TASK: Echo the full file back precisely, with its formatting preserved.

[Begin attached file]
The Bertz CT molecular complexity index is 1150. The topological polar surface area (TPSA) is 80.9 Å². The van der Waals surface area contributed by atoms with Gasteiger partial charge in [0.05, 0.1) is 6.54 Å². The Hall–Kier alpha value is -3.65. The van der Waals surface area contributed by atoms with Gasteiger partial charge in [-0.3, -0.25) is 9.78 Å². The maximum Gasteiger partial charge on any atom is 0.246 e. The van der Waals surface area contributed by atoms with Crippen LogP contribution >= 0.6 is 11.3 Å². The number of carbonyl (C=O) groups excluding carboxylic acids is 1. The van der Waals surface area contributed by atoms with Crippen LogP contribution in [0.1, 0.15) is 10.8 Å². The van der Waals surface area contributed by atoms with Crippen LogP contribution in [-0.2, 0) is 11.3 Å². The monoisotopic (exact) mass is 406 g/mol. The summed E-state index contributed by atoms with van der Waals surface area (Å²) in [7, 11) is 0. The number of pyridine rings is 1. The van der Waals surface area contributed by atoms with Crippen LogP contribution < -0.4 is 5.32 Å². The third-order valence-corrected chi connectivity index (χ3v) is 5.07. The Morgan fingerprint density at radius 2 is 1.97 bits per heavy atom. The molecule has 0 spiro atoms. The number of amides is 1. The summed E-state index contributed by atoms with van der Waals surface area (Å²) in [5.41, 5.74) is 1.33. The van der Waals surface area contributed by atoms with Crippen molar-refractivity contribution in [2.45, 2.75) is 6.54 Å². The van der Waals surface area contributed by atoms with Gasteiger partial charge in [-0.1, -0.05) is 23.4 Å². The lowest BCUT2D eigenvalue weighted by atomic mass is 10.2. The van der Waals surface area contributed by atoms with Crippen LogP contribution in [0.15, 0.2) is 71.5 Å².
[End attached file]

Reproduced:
The Bertz CT molecular complexity index is 1150. The topological polar surface area (TPSA) is 80.9 Å². The van der Waals surface area contributed by atoms with Gasteiger partial charge in [0.05, 0.1) is 6.54 Å². The Hall–Kier alpha value is -3.65. The van der Waals surface area contributed by atoms with Gasteiger partial charge in [-0.3, -0.25) is 9.78 Å². The maximum Gasteiger partial charge on any atom is 0.246 e. The van der Waals surface area contributed by atoms with Crippen LogP contribution >= 0.6 is 11.3 Å². The number of carbonyl (C=O) groups excluding carboxylic acids is 1. The van der Waals surface area contributed by atoms with Crippen LogP contribution in [0.1, 0.15) is 10.8 Å². The van der Waals surface area contributed by atoms with Crippen LogP contribution in [-0.2, 0) is 11.3 Å². The monoisotopic (exact) mass is 406 g/mol. The summed E-state index contributed by atoms with van der Waals surface area (Å²) in [7, 11) is 0. The number of pyridine rings is 1. The van der Waals surface area contributed by atoms with Crippen LogP contribution < -0.4 is 5.32 Å². The third-order valence-corrected chi connectivity index (χ3v) is 5.07. The Morgan fingerprint density at radius 2 is 1.97 bits per heavy atom. The molecule has 0 spiro atoms. The number of amides is 1. The summed E-state index contributed by atoms with van der Waals surface area (Å²) in [5.41, 5.74) is 1.33. The van der Waals surface area contributed by atoms with Crippen molar-refractivity contribution in [2.45, 2.75) is 6.54 Å². The van der Waals surface area contributed by atoms with Gasteiger partial charge in [-0.1, -0.05) is 23.4 Å². The lowest BCUT2D eigenvalue weighted by atomic mass is 10.2. The van der Waals surface area contributed by atoms with Crippen LogP contribution in [0.15, 0.2) is 71.5 Å².